Put a wet cloth on your heating

You may feel especially bad in the winter after you have touched the hard water. This is because your heating makes the air even drier and this hurts your skin, especially after taking a shower or washing your hands. One simple tip is to put a wet cloth/ towel on your heating. This will increase the moisture in the air and help with your dry skin.

Use an extra-strong chalk remover

You can find an extra-strong chalk remover for your bathroom and toilet. Be careful when you use it though. It is highly concentrated and you should not touch it directly. Apply some directly on your bathroom (either diluted or undiluted). Wait for a few minutes and wash it with cold water. This can help to remove the accumulated “chalkstones” which stick in your bathroom.

Use a shower filter

A friend of mine had a problem with her hair due to the hard water. Her hair broke and dried out every time after her shower. She tried every different shampoo but nothing helped. Then, she decided to use a filtered shower head which could soften her water. This totally solved the problem for her. You can buy different filtered shower head and some can be very cheap and still do the work. For example, she is using this shower filter, which does not only soften the water, but also has a high-pressure function which helps to save water (and money).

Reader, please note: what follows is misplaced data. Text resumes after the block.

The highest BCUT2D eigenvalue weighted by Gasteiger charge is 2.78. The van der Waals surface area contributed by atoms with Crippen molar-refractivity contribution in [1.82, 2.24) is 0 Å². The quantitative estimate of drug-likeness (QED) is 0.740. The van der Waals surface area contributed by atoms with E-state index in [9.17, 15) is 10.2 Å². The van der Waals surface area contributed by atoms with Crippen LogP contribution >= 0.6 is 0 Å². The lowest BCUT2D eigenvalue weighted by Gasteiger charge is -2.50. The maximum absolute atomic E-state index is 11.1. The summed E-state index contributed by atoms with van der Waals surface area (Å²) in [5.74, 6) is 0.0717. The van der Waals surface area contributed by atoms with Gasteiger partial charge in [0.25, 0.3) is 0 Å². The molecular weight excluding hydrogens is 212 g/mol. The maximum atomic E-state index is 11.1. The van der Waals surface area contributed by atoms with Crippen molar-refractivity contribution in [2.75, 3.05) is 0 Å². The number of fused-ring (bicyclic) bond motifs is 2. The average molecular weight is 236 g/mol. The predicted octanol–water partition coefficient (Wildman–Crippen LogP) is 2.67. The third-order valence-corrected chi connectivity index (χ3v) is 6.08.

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Do you drink tap water in Germany? Or do you have problems with the hard water in Germany? Leave a comment below and share your experience!


About the author

Originally from Hong Kong, Sindy spent 13 years in Germany before moving to the US. Her blog is your ultimate resource for navigating Germany, offering pro tips on bureaucracy, job hunting, education, culture, family life, and more.